The regulations pertaining to air in buildings mean employers must make certain there is a sufficient supply of fresh air (ventilation) in enclosed areas of workplaces. This is especially important during the Covid 19 pandemic.
Maximising fresh air in a space can be done by:
- Natural Ventilation – relies on passive air flow through doors, windows, and air vents that can be fully or partially opened.
- Mechanical Ventilation – uses fans and ducts to bring outside fresh air into the building.
- Combination of natural and mechanical ventilation, for example where mechanical ventilation relies on natural ventilation to maximise fresh air such as air conditioning systems.
Ventilation is a key control measure to reduce the risk of virus transmission as part of making a workspace or public space COVID-secure, along with social distancing, keeping everywhere clean, frequent handwashing and hand sanitisation.
It is important that employers and guardians of public spaces use these three key points as guidance to apply these measures to help visitors and workers.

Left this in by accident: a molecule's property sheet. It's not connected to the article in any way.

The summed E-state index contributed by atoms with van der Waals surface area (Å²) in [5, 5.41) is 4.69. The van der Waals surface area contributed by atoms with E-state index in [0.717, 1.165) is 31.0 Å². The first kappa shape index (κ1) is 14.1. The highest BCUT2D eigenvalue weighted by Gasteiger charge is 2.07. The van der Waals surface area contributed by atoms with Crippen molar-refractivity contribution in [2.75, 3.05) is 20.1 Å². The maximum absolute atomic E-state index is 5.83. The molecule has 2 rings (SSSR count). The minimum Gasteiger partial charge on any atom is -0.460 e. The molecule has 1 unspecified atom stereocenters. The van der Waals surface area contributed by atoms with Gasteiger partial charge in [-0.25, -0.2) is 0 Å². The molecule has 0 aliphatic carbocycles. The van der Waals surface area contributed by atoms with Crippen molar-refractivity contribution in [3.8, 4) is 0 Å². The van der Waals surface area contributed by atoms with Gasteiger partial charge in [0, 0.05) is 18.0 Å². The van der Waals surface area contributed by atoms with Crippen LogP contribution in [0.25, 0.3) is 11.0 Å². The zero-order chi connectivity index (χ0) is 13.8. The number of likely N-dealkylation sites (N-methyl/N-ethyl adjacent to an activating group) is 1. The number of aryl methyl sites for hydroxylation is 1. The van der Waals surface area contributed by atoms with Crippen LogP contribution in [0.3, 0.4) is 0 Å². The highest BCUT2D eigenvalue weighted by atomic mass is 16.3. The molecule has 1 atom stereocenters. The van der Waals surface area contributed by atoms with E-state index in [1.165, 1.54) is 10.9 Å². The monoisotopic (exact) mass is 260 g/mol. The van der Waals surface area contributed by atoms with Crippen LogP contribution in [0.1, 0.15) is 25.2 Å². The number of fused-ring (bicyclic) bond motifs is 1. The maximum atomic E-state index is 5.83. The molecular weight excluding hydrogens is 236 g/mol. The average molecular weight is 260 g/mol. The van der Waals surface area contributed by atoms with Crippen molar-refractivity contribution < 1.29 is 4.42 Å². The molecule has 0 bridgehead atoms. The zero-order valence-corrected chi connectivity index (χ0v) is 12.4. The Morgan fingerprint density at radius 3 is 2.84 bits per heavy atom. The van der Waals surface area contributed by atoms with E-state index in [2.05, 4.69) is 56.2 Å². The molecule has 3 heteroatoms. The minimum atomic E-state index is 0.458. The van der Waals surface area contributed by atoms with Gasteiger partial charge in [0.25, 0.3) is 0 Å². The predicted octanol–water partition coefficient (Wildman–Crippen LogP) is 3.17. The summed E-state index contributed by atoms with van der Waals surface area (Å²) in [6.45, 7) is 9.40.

1. Assess the risk from aerosol transmission in enclosed areas.
2. Identify poorly ventilated areas.
3. Decide on steps to be taken that will improve ventilation.
Why ventilation is important.
Good ventilation reduces how much virus is in the air. It helps reduce risk from aerosol transmission, when someone breathes in small particles (the aerosols) from the air in an enclosed space where a person infected with the virus has been.
In areas that are inadequately poorly ventilated.
Ventilation reduces the aerosol risk but has little impact on droplet transmission (where people are within 2 metres of each other) and contact transmission (touching surfaces)
Assessing aerosol transmission risk
Sufficient ventilation will look different in varying workplaces or settings.
You can reduce the risk of aerosol transmission by ensuring infected workers or visitors with coronavirus symptoms do not come into the workplace. Provide the right amount of fresh air and limit the number of people in each area. Pay attention to and think about the impact of the activities being performed. For example, activities that increase deeper breathing (singing, physical activities and shouting) should be especially monitored and Covid compliance strictly adhered to by limiting people participating, greater social distance, and the all-important ventilation.
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